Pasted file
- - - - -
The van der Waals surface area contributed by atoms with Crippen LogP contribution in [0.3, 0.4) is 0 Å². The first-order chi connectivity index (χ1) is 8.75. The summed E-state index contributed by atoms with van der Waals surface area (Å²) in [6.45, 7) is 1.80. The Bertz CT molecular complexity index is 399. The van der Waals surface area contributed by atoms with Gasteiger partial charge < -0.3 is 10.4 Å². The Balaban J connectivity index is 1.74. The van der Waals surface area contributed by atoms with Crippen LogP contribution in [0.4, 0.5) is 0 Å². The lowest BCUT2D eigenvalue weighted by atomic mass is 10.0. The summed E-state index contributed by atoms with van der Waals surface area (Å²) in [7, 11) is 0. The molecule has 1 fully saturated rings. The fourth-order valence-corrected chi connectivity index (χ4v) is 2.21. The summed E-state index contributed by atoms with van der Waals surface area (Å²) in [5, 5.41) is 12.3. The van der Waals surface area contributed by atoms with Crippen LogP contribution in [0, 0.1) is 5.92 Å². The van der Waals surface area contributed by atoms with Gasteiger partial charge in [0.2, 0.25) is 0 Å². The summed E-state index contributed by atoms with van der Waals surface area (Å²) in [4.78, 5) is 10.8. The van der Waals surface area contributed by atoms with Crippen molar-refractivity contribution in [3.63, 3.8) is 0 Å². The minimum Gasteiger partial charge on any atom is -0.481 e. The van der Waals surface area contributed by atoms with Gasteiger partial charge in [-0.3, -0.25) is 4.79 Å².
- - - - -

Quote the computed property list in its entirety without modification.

The van der Waals surface area contributed by atoms with Crippen LogP contribution in [0.3, 0.4) is 0 Å². The first-order chi connectivity index (χ1) is 8.75. The summed E-state index contributed by atoms with van der Waals surface area (Å²) in [6.45, 7) is 1.80. The Bertz CT molecular complexity index is 399. The van der Waals surface area contributed by atoms with Gasteiger partial charge < -0.3 is 10.4 Å². The Balaban J connectivity index is 1.74. The van der Waals surface area contributed by atoms with Crippen LogP contribution in [0.4, 0.5) is 0 Å². The lowest BCUT2D eigenvalue weighted by atomic mass is 10.0. The summed E-state index contributed by atoms with van der Waals surface area (Å²) in [7, 11) is 0. The molecule has 1 fully saturated rings. The fourth-order valence-corrected chi connectivity index (χ4v) is 2.21. The summed E-state index contributed by atoms with van der Waals surface area (Å²) in [5, 5.41) is 12.3. The van der Waals surface area contributed by atoms with Crippen LogP contribution in [0, 0.1) is 5.92 Å². The van der Waals surface area contributed by atoms with Gasteiger partial charge in [0.2, 0.25) is 0 Å². The summed E-state index contributed by atoms with van der Waals surface area (Å²) in [4.78, 5) is 10.8. The van der Waals surface area contributed by atoms with Crippen molar-refractivity contribution in [3.63, 3.8) is 0 Å². The minimum Gasteiger partial charge on any atom is -0.481 e. The van der Waals surface area contributed by atoms with Gasteiger partial charge in [-0.3, -0.25) is 4.79 Å².